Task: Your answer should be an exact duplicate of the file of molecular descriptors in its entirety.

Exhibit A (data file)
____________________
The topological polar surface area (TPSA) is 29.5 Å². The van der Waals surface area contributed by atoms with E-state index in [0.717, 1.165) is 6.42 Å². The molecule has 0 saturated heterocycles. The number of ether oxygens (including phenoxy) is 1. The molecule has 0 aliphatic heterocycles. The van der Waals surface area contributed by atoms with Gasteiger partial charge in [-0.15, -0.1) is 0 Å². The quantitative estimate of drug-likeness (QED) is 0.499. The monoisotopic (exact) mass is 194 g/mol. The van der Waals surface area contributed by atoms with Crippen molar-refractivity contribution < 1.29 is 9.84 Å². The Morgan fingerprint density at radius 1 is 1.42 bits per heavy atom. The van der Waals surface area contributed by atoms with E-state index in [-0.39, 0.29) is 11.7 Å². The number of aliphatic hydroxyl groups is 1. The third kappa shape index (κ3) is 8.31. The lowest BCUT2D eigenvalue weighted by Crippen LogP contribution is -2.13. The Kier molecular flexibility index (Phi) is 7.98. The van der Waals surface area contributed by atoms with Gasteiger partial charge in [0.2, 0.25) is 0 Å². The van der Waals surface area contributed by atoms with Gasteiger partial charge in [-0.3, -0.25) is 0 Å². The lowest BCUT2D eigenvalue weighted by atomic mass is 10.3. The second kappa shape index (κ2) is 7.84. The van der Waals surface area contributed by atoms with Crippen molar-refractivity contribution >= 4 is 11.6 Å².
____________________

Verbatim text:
The topological polar surface area (TPSA) is 29.5 Å². The van der Waals surface area contributed by atoms with E-state index in [0.717, 1.165) is 6.42 Å². The molecule has 0 saturated heterocycles. The number of ether oxygens (including phenoxy) is 1. The molecule has 0 aliphatic heterocycles. The van der Waals surface area contributed by atoms with Gasteiger partial charge in [-0.15, -0.1) is 0 Å². The quantitative estimate of drug-likeness (QED) is 0.499. The monoisotopic (exact) mass is 194 g/mol. The van der Waals surface area contributed by atoms with Crippen molar-refractivity contribution < 1.29 is 9.84 Å². The Morgan fingerprint density at radius 1 is 1.42 bits per heavy atom. The van der Waals surface area contributed by atoms with E-state index in [-0.39, 0.29) is 11.7 Å². The number of aliphatic hydroxyl groups is 1. The third kappa shape index (κ3) is 8.31. The lowest BCUT2D eigenvalue weighted by Crippen LogP contribution is -2.13. The Kier molecular flexibility index (Phi) is 7.98. The van der Waals surface area contributed by atoms with Gasteiger partial charge in [0.2, 0.25) is 0 Å². The van der Waals surface area contributed by atoms with Gasteiger partial charge in [-0.3, -0.25) is 0 Å². The lowest BCUT2D eigenvalue weighted by atomic mass is 10.3. The second kappa shape index (κ2) is 7.84. The van der Waals surface area contributed by atoms with Crippen molar-refractivity contribution >= 4 is 11.6 Å².